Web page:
When it comes time to sell a property, a home inspection is necessary, or is it? This is one additional expense that may be useful but in certain cases is not a mandatory aspect in purchasing a home. In fact, some individuals buying in competitive markets may want to forgo the home inspection process to get ahead of other bidders and close on a desirable property. There is much to learn about home inspections, starting from the basics and getting into a few secrets not often disclosed to potential homebuyers.
Learn more about home inspections and what to be aware of when and if deciding to schedule a home inspection on a property today.
More Common than Before
Compared to twenty years ago, more home sales are contingent on information provided from a home inspection. The inspection is an additional fee and is not generally seen as expensive, costing buyers around $450. However, some inspectors can be considered to be overzealous and create a list of minor problems that may overwhelm owners and buyers. Sellers and buyers want to know which items are most important to address and which issues may reduce home value or impair the structural integrity of a home.
An issue with some inspectors is that they create a list with more important items and those that are generally seen as more cosmetic and those reading the list may not know which concerns to prioritize and how much necessary repairs will cost. A professional inspection should cover the foundation, framing, roof, plumbing, wiring heating systems, water heater and fireplaces. Professional inspectors who include pictures of problems make it easier to understand the extent of a problem.
Home Inspections May Be Required
In certain instances a home inspection may be mandatory. Some banks and mortgage loan products may require borrowers to carry out a home inspection. Home inspections are generally useful as buyers and investors are making a significant purchase and some issues may be addressed by the seller or help to reduce the asking price of a home.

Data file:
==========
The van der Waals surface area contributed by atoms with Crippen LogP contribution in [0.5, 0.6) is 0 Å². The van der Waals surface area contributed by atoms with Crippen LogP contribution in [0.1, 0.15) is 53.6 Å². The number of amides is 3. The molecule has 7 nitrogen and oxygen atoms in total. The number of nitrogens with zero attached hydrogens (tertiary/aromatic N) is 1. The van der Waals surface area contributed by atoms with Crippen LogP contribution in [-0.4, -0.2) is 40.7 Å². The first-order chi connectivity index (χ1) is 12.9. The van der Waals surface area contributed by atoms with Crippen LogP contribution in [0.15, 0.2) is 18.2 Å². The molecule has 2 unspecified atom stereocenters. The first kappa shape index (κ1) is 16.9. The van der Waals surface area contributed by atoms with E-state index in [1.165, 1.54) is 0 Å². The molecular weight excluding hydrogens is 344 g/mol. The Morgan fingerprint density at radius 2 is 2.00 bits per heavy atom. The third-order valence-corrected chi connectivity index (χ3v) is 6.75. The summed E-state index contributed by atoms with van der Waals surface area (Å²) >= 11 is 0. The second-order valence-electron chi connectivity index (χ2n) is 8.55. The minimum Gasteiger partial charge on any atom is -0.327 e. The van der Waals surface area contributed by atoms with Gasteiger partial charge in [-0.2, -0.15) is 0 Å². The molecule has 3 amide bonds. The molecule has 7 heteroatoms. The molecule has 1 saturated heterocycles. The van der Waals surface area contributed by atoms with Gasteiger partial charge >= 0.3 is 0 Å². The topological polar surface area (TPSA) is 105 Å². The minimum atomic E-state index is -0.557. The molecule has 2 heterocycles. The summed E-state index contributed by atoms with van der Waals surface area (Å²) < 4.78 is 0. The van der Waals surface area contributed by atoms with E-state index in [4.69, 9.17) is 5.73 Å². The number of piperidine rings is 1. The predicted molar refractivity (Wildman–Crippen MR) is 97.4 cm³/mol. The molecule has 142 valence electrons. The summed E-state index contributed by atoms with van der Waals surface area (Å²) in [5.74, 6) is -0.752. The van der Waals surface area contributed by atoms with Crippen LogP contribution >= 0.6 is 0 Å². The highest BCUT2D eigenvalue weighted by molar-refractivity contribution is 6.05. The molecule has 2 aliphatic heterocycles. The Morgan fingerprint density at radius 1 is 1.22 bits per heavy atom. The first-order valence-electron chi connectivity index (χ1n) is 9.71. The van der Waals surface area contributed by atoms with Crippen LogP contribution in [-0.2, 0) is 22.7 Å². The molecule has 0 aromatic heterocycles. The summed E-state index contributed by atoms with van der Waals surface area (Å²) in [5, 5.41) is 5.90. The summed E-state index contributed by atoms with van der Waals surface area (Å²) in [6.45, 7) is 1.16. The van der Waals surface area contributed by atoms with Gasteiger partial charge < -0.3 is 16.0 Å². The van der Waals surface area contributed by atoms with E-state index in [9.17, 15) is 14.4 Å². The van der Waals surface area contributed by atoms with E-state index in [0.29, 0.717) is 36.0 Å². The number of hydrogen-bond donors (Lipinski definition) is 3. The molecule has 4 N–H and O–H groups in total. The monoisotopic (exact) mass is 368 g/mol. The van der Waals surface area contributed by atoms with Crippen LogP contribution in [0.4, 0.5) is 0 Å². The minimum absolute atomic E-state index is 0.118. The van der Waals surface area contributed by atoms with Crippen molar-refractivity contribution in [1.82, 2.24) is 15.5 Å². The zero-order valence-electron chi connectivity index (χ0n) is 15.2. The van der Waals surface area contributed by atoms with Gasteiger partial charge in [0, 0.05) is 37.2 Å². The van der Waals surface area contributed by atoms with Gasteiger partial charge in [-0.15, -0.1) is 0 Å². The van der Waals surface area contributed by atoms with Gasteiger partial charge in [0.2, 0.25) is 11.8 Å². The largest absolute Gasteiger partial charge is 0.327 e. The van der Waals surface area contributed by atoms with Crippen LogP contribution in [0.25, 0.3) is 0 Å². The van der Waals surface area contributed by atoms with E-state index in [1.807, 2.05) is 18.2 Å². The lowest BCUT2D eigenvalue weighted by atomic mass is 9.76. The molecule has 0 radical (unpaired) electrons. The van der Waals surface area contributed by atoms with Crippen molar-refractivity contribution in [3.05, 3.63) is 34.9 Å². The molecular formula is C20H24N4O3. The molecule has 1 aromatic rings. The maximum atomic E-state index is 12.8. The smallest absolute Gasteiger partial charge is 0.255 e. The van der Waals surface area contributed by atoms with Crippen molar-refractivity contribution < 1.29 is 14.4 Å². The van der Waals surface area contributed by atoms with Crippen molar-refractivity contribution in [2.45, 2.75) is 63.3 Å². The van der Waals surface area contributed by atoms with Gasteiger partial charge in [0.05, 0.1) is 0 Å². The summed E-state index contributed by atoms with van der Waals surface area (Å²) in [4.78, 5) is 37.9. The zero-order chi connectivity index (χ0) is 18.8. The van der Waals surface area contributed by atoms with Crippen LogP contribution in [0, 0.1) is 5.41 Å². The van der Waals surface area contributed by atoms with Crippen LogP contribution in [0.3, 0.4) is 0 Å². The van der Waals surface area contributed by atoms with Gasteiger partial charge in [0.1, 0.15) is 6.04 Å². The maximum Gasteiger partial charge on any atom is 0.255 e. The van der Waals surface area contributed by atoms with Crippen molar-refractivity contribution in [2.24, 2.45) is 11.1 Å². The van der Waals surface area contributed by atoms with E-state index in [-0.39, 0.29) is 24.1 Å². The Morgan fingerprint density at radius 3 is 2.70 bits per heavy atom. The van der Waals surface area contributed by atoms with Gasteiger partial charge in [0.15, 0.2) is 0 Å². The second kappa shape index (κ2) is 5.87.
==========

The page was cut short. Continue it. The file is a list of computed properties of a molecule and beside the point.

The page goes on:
Speak with a bank or lender and be aware of their flexibility when it comes to home inspections. There are those who forgo certain contingencies, including a home inspection, in hot housing markets. Sellers looking to close quickly may choose those buyers who are willing to do without a home inspection.
A lack of national standards may make it possible for different home inspectors to have greatly varying levels of expertise. Approximately two-thirds of states have established laws helping to regulate home inspectors. This inconsistency may make it difficult to know whether or not a home inspector possesses the knowledge base necessary to provide sellers and buyers with relevant advice.
Home inspectors in New York are required to take a 140 hour course for pre-licensing. California home inspectors do not need to take classes or have a license. Find out more about regulations that may apply to home inspections in a specific state and speak with a trusted agents and friends to find out more about their experiences with local home inspectors in the area.
Learn More About Home Inspections
Buyers and sellers need to know more about the home inspection process and when skipping a home inspection may be in their interest. Talk with an experienced real estate agent to learn about general home inspection expectations and potential problems.